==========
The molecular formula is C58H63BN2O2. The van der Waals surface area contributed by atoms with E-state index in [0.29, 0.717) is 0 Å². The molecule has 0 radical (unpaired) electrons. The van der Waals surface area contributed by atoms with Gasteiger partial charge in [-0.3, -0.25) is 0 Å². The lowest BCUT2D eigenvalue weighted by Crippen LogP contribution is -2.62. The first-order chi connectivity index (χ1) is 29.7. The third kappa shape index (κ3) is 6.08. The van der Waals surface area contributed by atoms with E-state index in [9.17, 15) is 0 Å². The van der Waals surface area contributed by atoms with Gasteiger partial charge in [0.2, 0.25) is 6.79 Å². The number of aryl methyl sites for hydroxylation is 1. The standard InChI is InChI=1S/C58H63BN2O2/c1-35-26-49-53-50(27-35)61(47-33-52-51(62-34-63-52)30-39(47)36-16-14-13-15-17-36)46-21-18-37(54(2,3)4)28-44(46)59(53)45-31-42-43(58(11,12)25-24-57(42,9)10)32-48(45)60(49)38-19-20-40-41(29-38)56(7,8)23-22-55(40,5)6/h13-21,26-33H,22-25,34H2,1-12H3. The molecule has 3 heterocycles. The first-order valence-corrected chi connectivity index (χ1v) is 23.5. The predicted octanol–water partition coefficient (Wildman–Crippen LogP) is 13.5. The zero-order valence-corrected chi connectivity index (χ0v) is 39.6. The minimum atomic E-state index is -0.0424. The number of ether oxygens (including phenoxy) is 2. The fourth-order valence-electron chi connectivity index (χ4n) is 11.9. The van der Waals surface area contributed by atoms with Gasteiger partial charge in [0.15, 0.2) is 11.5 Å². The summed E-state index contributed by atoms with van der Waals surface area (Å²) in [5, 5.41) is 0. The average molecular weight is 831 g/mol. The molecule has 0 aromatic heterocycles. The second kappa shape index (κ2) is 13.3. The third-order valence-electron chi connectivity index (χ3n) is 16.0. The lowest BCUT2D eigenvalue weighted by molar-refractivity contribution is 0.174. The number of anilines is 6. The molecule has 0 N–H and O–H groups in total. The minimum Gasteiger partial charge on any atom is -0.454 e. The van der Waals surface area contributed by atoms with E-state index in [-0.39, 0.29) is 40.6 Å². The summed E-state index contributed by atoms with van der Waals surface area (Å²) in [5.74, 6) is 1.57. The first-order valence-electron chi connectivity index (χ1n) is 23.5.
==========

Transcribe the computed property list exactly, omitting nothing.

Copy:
The molecular formula is C58H63BN2O2. The van der Waals surface area contributed by atoms with E-state index in [0.29, 0.717) is 0 Å². The molecule has 0 radical (unpaired) electrons. The van der Waals surface area contributed by atoms with Gasteiger partial charge in [-0.3, -0.25) is 0 Å². The lowest BCUT2D eigenvalue weighted by Crippen LogP contribution is -2.62. The first-order chi connectivity index (χ1) is 29.7. The third kappa shape index (κ3) is 6.08. The van der Waals surface area contributed by atoms with E-state index in [9.17, 15) is 0 Å². The van der Waals surface area contributed by atoms with Gasteiger partial charge in [0.2, 0.25) is 6.79 Å². The number of aryl methyl sites for hydroxylation is 1. The standard InChI is InChI=1S/C58H63BN2O2/c1-35-26-49-53-50(27-35)61(47-33-52-51(62-34-63-52)30-39(47)36-16-14-13-15-17-36)46-21-18-37(54(2,3)4)28-44(46)59(53)45-31-42-43(58(11,12)25-24-57(42,9)10)32-48(45)60(49)38-19-20-40-41(29-38)56(7,8)23-22-55(40,5)6/h13-21,26-33H,22-25,34H2,1-12H3. The molecule has 3 heterocycles. The first-order valence-corrected chi connectivity index (χ1v) is 23.5. The predicted octanol–water partition coefficient (Wildman–Crippen LogP) is 13.5. The zero-order valence-corrected chi connectivity index (χ0v) is 39.6. The minimum atomic E-state index is -0.0424. The number of ether oxygens (including phenoxy) is 2. The fourth-order valence-electron chi connectivity index (χ4n) is 11.9. The van der Waals surface area contributed by atoms with Gasteiger partial charge in [0.15, 0.2) is 11.5 Å². The summed E-state index contributed by atoms with van der Waals surface area (Å²) in [5, 5.41) is 0. The average molecular weight is 831 g/mol. The molecule has 0 aromatic heterocycles. The second kappa shape index (κ2) is 13.3. The third-order valence-electron chi connectivity index (χ3n) is 16.0. The lowest BCUT2D eigenvalue weighted by molar-refractivity contribution is 0.174. The number of anilines is 6. The molecule has 0 N–H and O–H groups in total. The minimum Gasteiger partial charge on any atom is -0.454 e. The van der Waals surface area contributed by atoms with E-state index in [-0.39, 0.29) is 40.6 Å². The summed E-state index contributed by atoms with van der Waals surface area (Å²) in [5.74, 6) is 1.57. The first-order valence-electron chi connectivity index (χ1n) is 23.5.